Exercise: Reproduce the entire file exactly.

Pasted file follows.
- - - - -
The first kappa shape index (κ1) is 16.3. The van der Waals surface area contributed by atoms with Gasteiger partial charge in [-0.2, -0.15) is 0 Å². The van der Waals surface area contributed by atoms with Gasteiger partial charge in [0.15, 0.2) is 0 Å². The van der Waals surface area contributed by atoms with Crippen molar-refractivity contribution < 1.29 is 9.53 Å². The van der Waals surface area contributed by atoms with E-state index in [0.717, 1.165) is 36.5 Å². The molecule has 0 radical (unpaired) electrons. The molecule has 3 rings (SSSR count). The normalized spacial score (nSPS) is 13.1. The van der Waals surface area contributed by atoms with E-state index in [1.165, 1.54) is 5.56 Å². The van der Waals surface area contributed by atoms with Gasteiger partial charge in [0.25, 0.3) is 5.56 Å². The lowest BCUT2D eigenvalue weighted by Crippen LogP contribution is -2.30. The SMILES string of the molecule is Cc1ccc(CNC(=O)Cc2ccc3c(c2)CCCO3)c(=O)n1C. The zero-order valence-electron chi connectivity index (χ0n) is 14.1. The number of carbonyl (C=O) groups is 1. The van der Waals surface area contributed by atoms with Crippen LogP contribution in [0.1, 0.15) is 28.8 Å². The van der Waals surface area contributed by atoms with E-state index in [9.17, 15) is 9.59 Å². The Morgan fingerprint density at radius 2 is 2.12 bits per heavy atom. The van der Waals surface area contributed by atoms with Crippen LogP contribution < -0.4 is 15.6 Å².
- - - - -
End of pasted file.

The first kappa shape index (κ1) is 16.3. The van der Waals surface area contributed by atoms with Gasteiger partial charge in [-0.2, -0.15) is 0 Å². The van der Waals surface area contributed by atoms with Gasteiger partial charge in [0.15, 0.2) is 0 Å². The van der Waals surface area contributed by atoms with Crippen molar-refractivity contribution < 1.29 is 9.53 Å². The van der Waals surface area contributed by atoms with E-state index in [0.717, 1.165) is 36.5 Å². The molecule has 0 radical (unpaired) electrons. The molecule has 3 rings (SSSR count). The normalized spacial score (nSPS) is 13.1. The van der Waals surface area contributed by atoms with E-state index in [1.165, 1.54) is 5.56 Å². The van der Waals surface area contributed by atoms with Gasteiger partial charge in [0.25, 0.3) is 5.56 Å². The lowest BCUT2D eigenvalue weighted by Crippen LogP contribution is -2.30. The SMILES string of the molecule is Cc1ccc(CNC(=O)Cc2ccc3c(c2)CCCO3)c(=O)n1C. The zero-order valence-electron chi connectivity index (χ0n) is 14.1. The number of carbonyl (C=O) groups is 1. The van der Waals surface area contributed by atoms with Crippen LogP contribution in [0.1, 0.15) is 28.8 Å². The van der Waals surface area contributed by atoms with E-state index in [9.17, 15) is 9.59 Å². The Morgan fingerprint density at radius 2 is 2.12 bits per heavy atom. The van der Waals surface area contributed by atoms with Crippen LogP contribution < -0.4 is 15.6 Å².